Scientific Reports | 2021
Mouse primary microglia respond differently to LPS and poly(I:C) in vitro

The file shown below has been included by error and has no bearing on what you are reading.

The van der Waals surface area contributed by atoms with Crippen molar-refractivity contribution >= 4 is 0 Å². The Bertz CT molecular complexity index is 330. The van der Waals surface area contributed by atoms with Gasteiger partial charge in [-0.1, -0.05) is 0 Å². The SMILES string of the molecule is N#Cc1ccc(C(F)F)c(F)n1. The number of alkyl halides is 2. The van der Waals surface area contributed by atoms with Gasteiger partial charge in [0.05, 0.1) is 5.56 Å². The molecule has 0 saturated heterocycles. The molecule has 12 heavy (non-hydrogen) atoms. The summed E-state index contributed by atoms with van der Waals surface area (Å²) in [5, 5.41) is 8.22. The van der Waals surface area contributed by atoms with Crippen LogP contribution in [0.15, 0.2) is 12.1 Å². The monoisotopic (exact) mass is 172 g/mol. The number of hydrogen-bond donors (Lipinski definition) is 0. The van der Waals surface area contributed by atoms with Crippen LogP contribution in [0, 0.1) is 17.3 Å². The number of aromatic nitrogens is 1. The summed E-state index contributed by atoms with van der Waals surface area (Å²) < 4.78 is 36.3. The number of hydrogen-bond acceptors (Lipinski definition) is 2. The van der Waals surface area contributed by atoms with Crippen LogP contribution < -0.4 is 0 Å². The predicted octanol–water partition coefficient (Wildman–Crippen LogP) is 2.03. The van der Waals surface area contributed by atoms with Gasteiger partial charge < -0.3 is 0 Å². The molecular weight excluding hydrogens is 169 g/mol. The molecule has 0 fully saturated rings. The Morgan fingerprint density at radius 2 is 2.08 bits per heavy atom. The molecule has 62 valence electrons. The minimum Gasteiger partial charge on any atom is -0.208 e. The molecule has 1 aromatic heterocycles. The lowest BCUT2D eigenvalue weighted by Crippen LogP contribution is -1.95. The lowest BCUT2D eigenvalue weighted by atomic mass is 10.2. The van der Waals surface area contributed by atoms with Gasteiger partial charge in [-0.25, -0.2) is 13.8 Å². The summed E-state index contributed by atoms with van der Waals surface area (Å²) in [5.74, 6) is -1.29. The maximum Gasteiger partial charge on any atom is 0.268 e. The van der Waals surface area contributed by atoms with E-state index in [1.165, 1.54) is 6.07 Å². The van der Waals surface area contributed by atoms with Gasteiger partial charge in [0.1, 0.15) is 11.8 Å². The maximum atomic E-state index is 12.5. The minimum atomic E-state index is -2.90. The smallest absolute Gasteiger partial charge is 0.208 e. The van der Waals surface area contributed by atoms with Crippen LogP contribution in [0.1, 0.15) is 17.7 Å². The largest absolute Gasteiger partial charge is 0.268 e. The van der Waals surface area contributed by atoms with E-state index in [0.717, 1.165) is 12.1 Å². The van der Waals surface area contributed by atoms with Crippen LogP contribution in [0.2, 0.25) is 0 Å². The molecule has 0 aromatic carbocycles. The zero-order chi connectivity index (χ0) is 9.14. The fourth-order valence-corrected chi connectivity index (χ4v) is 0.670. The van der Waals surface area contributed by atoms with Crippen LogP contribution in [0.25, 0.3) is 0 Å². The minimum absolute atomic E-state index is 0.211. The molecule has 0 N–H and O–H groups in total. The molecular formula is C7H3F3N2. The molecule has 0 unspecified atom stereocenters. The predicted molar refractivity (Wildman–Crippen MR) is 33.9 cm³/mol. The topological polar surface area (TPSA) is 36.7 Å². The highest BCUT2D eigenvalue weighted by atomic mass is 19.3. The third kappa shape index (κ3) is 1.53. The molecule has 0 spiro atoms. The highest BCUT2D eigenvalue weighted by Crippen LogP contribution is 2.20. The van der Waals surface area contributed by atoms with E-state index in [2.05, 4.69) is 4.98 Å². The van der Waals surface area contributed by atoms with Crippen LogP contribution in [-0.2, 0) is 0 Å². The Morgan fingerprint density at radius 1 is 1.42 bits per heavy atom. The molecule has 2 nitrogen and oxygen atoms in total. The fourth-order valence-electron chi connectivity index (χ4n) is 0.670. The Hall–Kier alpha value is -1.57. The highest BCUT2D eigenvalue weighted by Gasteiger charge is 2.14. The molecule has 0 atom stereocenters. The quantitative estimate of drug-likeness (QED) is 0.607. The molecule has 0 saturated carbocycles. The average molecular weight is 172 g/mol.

Microglia, CNS resident innate immune cells, respond strongly to activation of TLR3 and TLR4, which recognize viral dsRNA poly(I:C) and bacterial endotoxin LPS, respectively. However, few studies have thoroughly and parallelly compared functional phenotypes and downstream mechanisms between LPS- and poly(I:C)-exposed primary microglia. Here, we investigated the responses of mouse primary microglia upon LPS and poly(I:C) stimulation by detecting various phenotypes ranging from morphology, proliferation, secretion, chemotaxis, to phagocytosis. Furthermore, we explored their sequential gene expression and the downstream signal cascades. Interestingly, we found that the microglial activation pattern induced by LPS was distinguished from that induced by poly(I:C). Regarding microglial morphology, LPS caused an ameboid-like shape while poly(I:C) induced a bushy shape. Microglial proliferation was also facilitated by LPS but not by poly(I:C). In addition, LPS and poly(I:C) modulated microglial chemotaxis and phagocytosis differently. Furthermore, genome-wide analysis provided gene-level support to these functional differences, which may be associated with NF-κb and type I interferon pathways. Last, LPS- and poly(I:C)-activated microglia mediated neurotoxicity in a co-culture system. This study extends our understanding of TLR roles in microglia and provides insights into selecting proper inflammatory microglial models, which may facilitate identification of new targets for therapeutic application.